Intriguingly enough, the later half of the 5th century BC also coincided with the rise of the shock cavalry that sort of mirrored the knightly class of Medieval Europe. Such heavily armored regiments (called the Persian Cuirassiers by Xenophon) were usually furnished by the rich Persian nobility in times of the disparate civil wars and clashes that frequently plagued the empire. And they were supposedly used in the battlefield as armored ‘battering rams’ that smashed through the enemy ranks in their column-like formations. Furthermore, there are also literary sources (like the Persika) that mention how these elite cavalrymen sometimes took part in joust-like duels that usually pitted the commanders (or kings) of the opposing forces against each other. Such personal duels possibly involved the use of arms like the palta, a type of specialized fighting spear made of cornel wood.

7. A preference for mercenaries –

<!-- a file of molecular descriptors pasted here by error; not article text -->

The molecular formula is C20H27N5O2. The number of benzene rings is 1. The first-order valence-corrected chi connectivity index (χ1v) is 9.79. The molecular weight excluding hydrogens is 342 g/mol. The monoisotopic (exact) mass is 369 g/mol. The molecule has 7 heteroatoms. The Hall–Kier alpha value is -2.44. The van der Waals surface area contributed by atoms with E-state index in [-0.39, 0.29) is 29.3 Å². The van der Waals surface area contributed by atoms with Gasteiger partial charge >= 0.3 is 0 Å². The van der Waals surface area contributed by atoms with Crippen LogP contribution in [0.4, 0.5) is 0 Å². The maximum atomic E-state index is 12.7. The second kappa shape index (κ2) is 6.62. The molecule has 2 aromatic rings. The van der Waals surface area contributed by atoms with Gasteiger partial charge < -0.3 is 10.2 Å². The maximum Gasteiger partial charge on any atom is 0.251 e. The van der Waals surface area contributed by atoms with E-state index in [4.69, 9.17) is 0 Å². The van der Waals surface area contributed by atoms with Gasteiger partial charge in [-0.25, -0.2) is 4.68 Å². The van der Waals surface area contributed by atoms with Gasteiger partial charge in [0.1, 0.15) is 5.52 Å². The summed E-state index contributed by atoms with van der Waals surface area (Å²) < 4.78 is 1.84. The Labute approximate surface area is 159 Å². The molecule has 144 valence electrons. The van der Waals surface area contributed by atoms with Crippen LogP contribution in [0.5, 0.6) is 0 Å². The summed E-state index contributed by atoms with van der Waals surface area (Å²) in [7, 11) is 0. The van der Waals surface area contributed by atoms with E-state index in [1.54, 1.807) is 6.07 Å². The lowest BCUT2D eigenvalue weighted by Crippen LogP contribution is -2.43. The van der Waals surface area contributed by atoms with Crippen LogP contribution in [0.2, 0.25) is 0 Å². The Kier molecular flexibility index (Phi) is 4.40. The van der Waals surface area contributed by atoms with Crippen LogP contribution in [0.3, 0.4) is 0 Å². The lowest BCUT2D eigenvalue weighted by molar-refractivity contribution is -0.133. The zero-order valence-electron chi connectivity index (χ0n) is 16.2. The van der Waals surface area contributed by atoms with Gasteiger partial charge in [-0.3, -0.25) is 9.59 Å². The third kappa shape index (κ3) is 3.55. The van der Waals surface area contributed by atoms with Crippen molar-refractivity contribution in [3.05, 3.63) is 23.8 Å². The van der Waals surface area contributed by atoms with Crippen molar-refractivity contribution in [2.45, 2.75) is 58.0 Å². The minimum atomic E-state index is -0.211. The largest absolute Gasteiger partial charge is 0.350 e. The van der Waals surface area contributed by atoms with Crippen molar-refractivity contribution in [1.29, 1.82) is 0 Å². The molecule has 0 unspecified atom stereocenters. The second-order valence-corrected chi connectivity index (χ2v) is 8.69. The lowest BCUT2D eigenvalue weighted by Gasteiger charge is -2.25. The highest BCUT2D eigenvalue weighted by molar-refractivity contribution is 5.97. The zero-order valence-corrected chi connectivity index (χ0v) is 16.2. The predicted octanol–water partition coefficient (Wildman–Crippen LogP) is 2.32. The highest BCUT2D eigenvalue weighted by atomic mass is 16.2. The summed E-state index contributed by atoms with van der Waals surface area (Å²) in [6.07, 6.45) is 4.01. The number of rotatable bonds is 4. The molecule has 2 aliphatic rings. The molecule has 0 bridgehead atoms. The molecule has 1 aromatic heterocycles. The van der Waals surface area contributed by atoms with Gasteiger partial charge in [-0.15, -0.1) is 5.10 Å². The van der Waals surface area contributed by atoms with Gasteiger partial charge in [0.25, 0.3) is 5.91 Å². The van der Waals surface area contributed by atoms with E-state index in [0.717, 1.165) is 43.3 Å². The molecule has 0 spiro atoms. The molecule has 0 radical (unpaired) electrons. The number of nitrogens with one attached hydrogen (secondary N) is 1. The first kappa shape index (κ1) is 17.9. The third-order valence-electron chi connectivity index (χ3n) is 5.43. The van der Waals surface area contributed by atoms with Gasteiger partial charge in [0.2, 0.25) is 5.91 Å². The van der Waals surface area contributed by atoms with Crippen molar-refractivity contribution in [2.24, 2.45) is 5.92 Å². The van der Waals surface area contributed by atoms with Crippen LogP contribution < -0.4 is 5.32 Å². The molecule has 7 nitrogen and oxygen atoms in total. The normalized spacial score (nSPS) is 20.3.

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While we have talked at length about the national conscripts and cavalry forces of the Achaemenid Persian empire, the trend of employing foreigners into the army was also on the rise even during the reign of Cyrus. And by the time of Darius the Great, the conscription of foreign mercenaries almost became a centralized system. This was due to the incorporation of various ‘fringe’ territories into the empire, especially relating to the Saka tribes of Central Asia and the Indians along the borders of river Indus. It should be also noted that both of these cultures additionally brought forth new and interesting military ideas that were quickly adopted by the Persians. But the real extent and influence of the Achaemenid Persian Empire was grandly demonstrated during the invasion of Greece by the ‘multi-cultural’ forces of Xerxes. In that regard, a group of Athenian vases also showcase black soldiers in Persian panoply, and these were probably depictions of the Ethiopian marines who disembarked and fought in the Battle of Salamis and possibly even in the Battle of Plataea. Such forces consisting of Sakas (Scythians), Medes, Hycarnians, Bactrians, Indians, Egyptians and Ethiopians were also accompanied by lesser known factions, like the Sagartians who were Iranian nomads that fought as cavalrymen with lassos and battle-axes.